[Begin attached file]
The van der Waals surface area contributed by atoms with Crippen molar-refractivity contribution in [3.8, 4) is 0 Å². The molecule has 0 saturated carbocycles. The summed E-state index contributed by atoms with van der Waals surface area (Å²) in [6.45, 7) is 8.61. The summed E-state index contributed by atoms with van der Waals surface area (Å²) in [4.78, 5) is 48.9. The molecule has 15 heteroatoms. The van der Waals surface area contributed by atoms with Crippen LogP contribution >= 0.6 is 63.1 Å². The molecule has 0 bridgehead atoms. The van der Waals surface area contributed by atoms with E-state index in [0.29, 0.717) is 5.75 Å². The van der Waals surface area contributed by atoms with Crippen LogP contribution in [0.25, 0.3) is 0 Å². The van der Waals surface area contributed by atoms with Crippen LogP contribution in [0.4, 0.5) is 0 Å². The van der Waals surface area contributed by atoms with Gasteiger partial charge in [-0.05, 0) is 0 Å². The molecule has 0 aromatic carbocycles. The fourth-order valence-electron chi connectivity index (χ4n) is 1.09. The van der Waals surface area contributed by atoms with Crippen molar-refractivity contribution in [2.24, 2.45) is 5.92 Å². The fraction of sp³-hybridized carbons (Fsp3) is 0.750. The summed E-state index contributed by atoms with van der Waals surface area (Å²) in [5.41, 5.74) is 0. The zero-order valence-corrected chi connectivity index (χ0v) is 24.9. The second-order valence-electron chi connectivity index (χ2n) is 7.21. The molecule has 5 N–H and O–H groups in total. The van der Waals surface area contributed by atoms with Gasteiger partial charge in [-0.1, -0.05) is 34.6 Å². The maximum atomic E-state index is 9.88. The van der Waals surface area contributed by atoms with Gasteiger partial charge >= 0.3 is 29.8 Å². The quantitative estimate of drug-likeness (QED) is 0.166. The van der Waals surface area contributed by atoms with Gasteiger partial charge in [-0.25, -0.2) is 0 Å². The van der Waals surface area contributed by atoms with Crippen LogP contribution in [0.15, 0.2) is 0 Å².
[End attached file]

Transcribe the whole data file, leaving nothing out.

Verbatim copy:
The van der Waals surface area contributed by atoms with Crippen molar-refractivity contribution in [3.8, 4) is 0 Å². The molecule has 0 saturated carbocycles. The summed E-state index contributed by atoms with van der Waals surface area (Å²) in [6.45, 7) is 8.61. The summed E-state index contributed by atoms with van der Waals surface area (Å²) in [4.78, 5) is 48.9. The molecule has 15 heteroatoms. The van der Waals surface area contributed by atoms with Crippen LogP contribution >= 0.6 is 63.1 Å². The molecule has 0 bridgehead atoms. The van der Waals surface area contributed by atoms with E-state index in [0.29, 0.717) is 5.75 Å². The van der Waals surface area contributed by atoms with Crippen LogP contribution in [0.25, 0.3) is 0 Å². The van der Waals surface area contributed by atoms with Crippen LogP contribution in [0.4, 0.5) is 0 Å². The van der Waals surface area contributed by atoms with Gasteiger partial charge in [-0.05, 0) is 0 Å². The molecule has 0 aromatic carbocycles. The fourth-order valence-electron chi connectivity index (χ4n) is 1.09. The van der Waals surface area contributed by atoms with Crippen molar-refractivity contribution in [2.24, 2.45) is 5.92 Å². The fraction of sp³-hybridized carbons (Fsp3) is 0.750. The summed E-state index contributed by atoms with van der Waals surface area (Å²) in [5.41, 5.74) is 0. The zero-order valence-corrected chi connectivity index (χ0v) is 24.9. The second-order valence-electron chi connectivity index (χ2n) is 7.21. The molecule has 5 N–H and O–H groups in total. The van der Waals surface area contributed by atoms with Gasteiger partial charge in [-0.1, -0.05) is 34.6 Å². The maximum atomic E-state index is 9.88. The van der Waals surface area contributed by atoms with Gasteiger partial charge >= 0.3 is 29.8 Å². The quantitative estimate of drug-likeness (QED) is 0.166. The van der Waals surface area contributed by atoms with Gasteiger partial charge in [-0.25, -0.2) is 0 Å². The van der Waals surface area contributed by atoms with Crippen LogP contribution in [0.15, 0.2) is 0 Å².